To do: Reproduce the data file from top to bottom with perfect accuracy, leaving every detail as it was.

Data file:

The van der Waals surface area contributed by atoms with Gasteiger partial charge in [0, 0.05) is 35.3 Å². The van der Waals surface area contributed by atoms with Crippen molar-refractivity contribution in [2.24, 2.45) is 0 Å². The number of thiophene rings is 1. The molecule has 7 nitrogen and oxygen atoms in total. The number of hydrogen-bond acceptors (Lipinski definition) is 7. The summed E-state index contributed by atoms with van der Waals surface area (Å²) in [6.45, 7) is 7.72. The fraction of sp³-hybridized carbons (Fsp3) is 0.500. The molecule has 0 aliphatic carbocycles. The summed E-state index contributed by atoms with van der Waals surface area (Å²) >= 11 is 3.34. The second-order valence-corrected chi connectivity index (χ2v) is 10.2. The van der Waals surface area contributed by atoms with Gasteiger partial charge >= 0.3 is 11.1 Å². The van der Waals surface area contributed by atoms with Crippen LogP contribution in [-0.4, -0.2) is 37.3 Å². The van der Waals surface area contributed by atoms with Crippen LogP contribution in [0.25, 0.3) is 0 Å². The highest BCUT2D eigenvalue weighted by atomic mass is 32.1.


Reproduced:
The van der Waals surface area contributed by atoms with Gasteiger partial charge in [0, 0.05) is 35.3 Å². The van der Waals surface area contributed by atoms with Crippen molar-refractivity contribution in [2.24, 2.45) is 0 Å². The number of thiophene rings is 1. The molecule has 7 nitrogen and oxygen atoms in total. The number of hydrogen-bond acceptors (Lipinski definition) is 7. The summed E-state index contributed by atoms with van der Waals surface area (Å²) in [6.45, 7) is 7.72. The fraction of sp³-hybridized carbons (Fsp3) is 0.500. The molecule has 0 aliphatic carbocycles. The summed E-state index contributed by atoms with van der Waals surface area (Å²) >= 11 is 3.34. The second-order valence-corrected chi connectivity index (χ2v) is 10.2. The van der Waals surface area contributed by atoms with Gasteiger partial charge >= 0.3 is 11.1 Å². The van der Waals surface area contributed by atoms with Crippen LogP contribution in [-0.4, -0.2) is 37.3 Å². The van der Waals surface area contributed by atoms with Crippen LogP contribution in [0.25, 0.3) is 0 Å². The highest BCUT2D eigenvalue weighted by atomic mass is 32.1.